Corrections: An earlier version of this story indicated that the Brendon Oreto Hockey School was to teach underprivileged kids the fundamentals of hockey. In fact, youth from all walks of life can participate. This story also incorrectly stated that the Fredericton Red Wings participated as coaching staff for the camp. In fact, the coaching staff consisted of players from St. Thomas University, the University of New Brunswick, Leo Hayes High School, École Sainte-Anne and Fredericton High School. It also stated Brendon Oreto died in 1999. In fact, he died in 1998. The Aquinian received inaccurate information initially. We regret these errors.
Fast plays, big hits and the occasional punches on the ice. While all three might come to mind for hockey fans, that’s not the case for Peter Murphy, head coach of the Tommies women’s hockey team at St. Thomas University.
“One of the things we look for the most in our players is character,” said Murphy.
The STU women’s team has played varsity hockey since 1998 and Murphy’s been part of it for the past 21 years. While he’s seen the highs and lows, he won it all in 2019 when STU took home the championship for Atlantic University Sport (AUS).
Four LeRoy Washburn Community Awards sit on Murphy’s office window ledge, recognizing the team for outstanding involvement in the community. Washburn was a prominent figure in STU’s athletic program and advocated for community involvement.
“The record for volunteer hours was 416 hours, so they [2021-22 team] decided they wanted to set the record at 500 and they achieved 512 by the end of the year,” said Murphy. “I have a feeling this team [2022-23] will say they want to go for more [hours] than that.”
Murphy said the team involves itself in hockey camps every year for young kids who excel in hockey or just starting out.
On Sept. 10 and 11, players helped at the Aboriginal Sport and Recreation New Brunswick camp, which allows elite athletes to work on their skills. With university athletes on the ice, Murphy said the young skaters appreciated what goes on during play.
“That’s probably the best part of the camp because it’s one thing to do drills, but when they’re out there playing with university girls, they want to play well and they start to see the game the way [the Tommies] see it,” said Murphy.
Murphy said the kids do a three-on-three drill with players as opposed to explaining a situation because it prompts the kids to think for themselves in the moment.
“What you’re looking for are those times when the lightbulb comes on; when they figure it out on their own and you don’t have to tell them again,” said Murphy.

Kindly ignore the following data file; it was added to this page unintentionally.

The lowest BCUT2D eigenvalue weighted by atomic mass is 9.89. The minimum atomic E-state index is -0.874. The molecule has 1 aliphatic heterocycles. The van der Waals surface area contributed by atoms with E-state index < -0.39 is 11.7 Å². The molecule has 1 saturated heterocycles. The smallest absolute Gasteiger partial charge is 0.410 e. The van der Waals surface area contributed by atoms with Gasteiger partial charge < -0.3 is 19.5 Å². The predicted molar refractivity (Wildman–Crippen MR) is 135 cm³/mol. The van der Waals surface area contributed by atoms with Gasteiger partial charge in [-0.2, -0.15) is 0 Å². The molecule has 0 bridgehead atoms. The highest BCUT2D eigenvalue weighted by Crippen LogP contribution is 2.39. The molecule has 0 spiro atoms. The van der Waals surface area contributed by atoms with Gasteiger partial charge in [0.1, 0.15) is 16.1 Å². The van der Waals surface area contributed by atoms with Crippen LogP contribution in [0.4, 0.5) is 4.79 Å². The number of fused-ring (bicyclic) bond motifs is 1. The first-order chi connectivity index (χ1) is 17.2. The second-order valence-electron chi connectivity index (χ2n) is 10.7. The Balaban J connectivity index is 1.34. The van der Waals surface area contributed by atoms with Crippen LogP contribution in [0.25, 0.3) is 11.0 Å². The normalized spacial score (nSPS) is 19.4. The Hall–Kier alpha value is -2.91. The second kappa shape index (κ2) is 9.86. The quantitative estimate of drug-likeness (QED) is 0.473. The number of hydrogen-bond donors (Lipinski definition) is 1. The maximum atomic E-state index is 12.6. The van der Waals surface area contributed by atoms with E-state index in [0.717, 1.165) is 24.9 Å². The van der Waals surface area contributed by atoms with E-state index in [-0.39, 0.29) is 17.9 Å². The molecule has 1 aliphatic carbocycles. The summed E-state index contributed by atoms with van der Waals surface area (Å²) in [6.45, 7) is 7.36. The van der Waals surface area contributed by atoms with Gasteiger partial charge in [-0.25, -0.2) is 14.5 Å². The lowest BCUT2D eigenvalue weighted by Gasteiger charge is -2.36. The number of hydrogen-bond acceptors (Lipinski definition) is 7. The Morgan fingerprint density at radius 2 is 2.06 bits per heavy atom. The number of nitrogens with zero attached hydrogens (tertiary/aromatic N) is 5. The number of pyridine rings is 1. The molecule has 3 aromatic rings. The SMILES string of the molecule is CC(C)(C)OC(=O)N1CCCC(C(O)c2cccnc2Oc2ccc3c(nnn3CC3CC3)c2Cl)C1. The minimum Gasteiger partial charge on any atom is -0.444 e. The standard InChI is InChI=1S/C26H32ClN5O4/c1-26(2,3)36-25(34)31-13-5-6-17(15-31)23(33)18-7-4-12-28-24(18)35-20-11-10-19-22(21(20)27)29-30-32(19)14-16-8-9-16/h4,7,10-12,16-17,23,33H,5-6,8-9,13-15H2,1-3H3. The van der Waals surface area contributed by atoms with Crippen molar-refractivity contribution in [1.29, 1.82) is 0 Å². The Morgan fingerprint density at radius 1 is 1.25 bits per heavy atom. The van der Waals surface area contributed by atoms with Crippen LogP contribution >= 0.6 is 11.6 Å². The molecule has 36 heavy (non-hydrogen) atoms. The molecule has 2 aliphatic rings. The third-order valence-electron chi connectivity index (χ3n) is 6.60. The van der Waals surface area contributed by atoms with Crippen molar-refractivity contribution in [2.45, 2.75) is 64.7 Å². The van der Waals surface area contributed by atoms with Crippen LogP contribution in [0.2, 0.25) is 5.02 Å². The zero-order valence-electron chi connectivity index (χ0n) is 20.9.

Before that camp, the team spent time with 38 kids on Sept. 12 at the Brendon Oreto Hockey School, held at Willie O’Ree Place.
The camp brought in coaches and players from STU, the University of New Brunswick, Leo Hayes High School, École Sainte-Anne and Fredericton High School to teach youth from all walks of life the fundamentals of hockey.
The Brendon Oreto Foundation runs the yearly hockey camp. The foundation was named after Brendon Oreto, son of STU alumni Tony Oreto and friend of Murphy, who passed away in a car accident in 1998 — he was 19.
People who went spoke about their experiences with STU participation. Lyn Munn, the mother of one of the participants, recalls the first night with the STU women’s team after her son came out of the rink.
“He said, ‘Mom, don’t ask if I liked it because I didn’t [like it] — I loved it!’”
Paul Sherman, the father of another participant, said his son, Isaiah, liked that older players helped with coaching and showed them what they can become.
“I think the older kids enjoyed it as much as the young ones. It’s important for older kids to mentor the young ones,” he said.
One of those “older kids” is Tommies forward Amy Dvernichuk.
“I’m excited to see young girls and boys succeed in their dreams. It’s a warm feeling for me,” she said.
During one of the drills, the kids were told to keep the puck away from the Tommies, but coaches didn’t tell them how, which Dvernichuk said forces them to be creative.
“I think it’s better for the kids to learn on their own and not be told exactly how to do it because you’re never going to expand your mind if you’re just doing what you’re told,” said Dvernichuk.